November 11, 2008
Last week’s voting results have been bittersweet. We have elected a person of color to the White House, a building built by black slaves. At the same time, California robbed it’s gay and lesbian citizens of a basic civil liberty; Florida and Arizona also passed bans prohibiting same-sex marriage. I’ve seen many blog posts about these issues, and rightfully so. One mandate was an uplifting example of how far we’ve come, and the other was a stark, discouraging example of how far we have left to go. Having said that, in California there was another ballot initiative of significant importance, this one a cause for celebration, that has not gotten enough attention on the progressive blogosphere. Proposition 2, also known as the Standards for Confining Farm Animals, passed; marking a very important step forward in the fight for animal rights.
The statute introduced by Prop 2 eliminates veal crates (where young calves are stolen away to, ripped from their mothers soon after birth, pumped full of antibiotics, and left without space to stand) and gestation crates (two-foot wide metal stalls where pigs are imprisoned for their four month pregnancy, unable to move or interact with other pigs, resulting in tremendous suffering and lameness). It is excellent that California decided to rid itself of these unjustifiably cruel practices, but the biggest improvement is the end of the state’s acceptance of battery cages, a ban that will help allow hens to lead better, healthier lives.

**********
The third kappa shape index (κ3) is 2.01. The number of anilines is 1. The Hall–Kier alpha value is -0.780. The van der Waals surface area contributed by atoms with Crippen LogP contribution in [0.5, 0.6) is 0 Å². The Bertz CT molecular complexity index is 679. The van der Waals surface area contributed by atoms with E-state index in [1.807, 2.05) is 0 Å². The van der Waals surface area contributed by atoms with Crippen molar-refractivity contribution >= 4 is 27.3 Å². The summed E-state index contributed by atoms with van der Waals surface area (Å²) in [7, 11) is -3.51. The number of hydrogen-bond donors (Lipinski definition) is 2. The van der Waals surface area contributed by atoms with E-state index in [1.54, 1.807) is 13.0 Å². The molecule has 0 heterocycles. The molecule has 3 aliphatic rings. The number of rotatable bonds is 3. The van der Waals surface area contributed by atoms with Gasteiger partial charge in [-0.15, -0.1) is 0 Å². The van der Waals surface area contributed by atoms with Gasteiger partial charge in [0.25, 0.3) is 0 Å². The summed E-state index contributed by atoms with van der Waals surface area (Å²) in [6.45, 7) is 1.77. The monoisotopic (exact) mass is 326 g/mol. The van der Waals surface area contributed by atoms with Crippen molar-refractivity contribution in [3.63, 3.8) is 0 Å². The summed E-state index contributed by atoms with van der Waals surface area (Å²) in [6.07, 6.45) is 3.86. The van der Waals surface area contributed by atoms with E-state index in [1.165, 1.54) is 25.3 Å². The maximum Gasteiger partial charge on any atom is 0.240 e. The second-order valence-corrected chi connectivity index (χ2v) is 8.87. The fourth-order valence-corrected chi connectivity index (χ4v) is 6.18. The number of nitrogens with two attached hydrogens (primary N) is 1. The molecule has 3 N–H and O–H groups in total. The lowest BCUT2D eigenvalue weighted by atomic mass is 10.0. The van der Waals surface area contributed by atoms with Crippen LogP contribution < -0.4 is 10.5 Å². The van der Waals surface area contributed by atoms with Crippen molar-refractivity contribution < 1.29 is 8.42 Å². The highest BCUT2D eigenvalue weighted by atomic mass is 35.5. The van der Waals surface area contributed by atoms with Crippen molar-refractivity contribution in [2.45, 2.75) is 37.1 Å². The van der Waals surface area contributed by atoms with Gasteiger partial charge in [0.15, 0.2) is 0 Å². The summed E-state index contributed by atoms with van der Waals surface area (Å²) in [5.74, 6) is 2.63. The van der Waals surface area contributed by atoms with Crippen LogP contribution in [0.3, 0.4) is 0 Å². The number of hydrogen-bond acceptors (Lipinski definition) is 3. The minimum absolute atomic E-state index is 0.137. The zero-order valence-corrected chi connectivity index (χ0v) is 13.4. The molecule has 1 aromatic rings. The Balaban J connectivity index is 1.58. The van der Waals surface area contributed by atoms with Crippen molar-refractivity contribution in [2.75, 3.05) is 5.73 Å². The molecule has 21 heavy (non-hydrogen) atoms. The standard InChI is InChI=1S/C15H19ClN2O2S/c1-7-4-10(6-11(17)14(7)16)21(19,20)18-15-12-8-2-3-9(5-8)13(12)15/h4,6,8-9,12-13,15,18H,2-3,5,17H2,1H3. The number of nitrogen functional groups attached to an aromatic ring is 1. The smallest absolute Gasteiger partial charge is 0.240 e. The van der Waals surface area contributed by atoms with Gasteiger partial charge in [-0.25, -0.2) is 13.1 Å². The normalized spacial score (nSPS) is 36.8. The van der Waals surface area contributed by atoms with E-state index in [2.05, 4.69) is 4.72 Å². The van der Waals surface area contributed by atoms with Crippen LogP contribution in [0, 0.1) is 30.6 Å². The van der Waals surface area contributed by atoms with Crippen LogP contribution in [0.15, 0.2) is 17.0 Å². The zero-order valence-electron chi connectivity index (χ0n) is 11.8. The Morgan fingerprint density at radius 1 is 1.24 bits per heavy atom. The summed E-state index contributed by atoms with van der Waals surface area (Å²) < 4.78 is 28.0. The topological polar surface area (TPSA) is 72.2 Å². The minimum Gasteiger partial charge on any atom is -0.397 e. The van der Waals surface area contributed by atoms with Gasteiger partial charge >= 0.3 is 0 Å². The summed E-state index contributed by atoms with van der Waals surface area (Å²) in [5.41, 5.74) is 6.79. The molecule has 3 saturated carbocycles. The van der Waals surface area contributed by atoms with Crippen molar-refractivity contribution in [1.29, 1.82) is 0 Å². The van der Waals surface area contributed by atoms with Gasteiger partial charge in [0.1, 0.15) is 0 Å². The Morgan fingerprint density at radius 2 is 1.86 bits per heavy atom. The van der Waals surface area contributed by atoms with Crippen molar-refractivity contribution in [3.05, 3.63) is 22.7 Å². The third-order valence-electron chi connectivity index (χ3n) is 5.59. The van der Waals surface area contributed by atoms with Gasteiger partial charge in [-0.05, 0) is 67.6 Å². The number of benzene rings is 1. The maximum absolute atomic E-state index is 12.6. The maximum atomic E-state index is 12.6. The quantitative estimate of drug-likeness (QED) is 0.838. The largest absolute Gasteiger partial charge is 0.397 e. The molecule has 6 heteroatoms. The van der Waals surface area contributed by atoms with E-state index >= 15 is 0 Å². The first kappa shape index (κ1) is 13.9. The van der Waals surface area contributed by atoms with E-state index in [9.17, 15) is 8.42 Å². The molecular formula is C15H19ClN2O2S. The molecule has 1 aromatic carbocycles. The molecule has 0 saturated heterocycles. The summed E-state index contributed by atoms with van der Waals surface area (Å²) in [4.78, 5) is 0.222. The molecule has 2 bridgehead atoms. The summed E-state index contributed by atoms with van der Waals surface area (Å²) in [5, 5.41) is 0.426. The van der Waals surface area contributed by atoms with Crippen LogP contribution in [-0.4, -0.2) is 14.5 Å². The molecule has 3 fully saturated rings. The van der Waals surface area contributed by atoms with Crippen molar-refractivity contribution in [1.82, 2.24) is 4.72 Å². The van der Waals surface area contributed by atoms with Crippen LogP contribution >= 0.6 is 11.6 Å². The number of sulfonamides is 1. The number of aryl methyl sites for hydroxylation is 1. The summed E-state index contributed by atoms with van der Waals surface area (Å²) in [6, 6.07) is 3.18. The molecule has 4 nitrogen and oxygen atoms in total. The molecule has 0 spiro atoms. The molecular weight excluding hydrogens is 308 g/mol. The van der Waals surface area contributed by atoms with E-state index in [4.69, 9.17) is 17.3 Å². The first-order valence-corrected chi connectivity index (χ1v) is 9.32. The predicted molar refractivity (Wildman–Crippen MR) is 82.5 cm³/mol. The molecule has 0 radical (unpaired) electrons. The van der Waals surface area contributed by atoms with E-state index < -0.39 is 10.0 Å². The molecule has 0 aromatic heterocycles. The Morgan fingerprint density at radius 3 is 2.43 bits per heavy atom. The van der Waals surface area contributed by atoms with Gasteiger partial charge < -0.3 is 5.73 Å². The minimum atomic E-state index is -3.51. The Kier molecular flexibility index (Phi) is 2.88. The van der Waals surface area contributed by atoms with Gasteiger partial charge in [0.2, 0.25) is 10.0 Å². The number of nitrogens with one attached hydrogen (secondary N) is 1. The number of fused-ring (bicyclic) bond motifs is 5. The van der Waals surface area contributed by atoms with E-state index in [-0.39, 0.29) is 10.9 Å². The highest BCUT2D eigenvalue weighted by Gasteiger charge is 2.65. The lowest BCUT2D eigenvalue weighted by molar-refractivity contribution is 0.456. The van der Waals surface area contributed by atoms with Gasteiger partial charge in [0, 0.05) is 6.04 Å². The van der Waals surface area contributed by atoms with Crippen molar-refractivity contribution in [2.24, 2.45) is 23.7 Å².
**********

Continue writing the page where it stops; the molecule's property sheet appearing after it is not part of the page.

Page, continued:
California produces about five billion eggs a year. Before Prop 2, 95 percent of the state’s chickens were kept in tightly packed wire enclosures too small for the six to eight inhabitants to spread their wings or take more than a few small steps. The hens know nothing more than these small cages until their egg laying is no longer deemed up to par; they are then killed.
The Standards for Confining Farm Animals statute, which will come into effect in 2015, does away with this disgusting practice, mandating that California’s many millions of chickens are cage free. This is a significant, albeit modest, advancement that will do a great deal to decrease suffering in a state that is one of the country’s largest suppliers of eggs.
A great deal remains to be done, though. There is still huge amounts of room for improvement within California (cage free is not as good as free range, for example) and it is likely that many of the larger egg producing farms will simply move out of state to avoid the new, more humane standards. On the legislative end of things, we must work to implement stricter, ethical treatment of our farm animals nationwide, on both a federal and a state level. You can help by donating your time or money to the Humane Society’s Factory Farming campaign, here. But one of the best, and the easiest ways of working for change is to switch to free range meats and eggs, ensuring that you are only economically supporting those farmers who are least cruel to their animals. Even better, you can go vegetarian or vegan, and say no to contributing to animal suffering, period.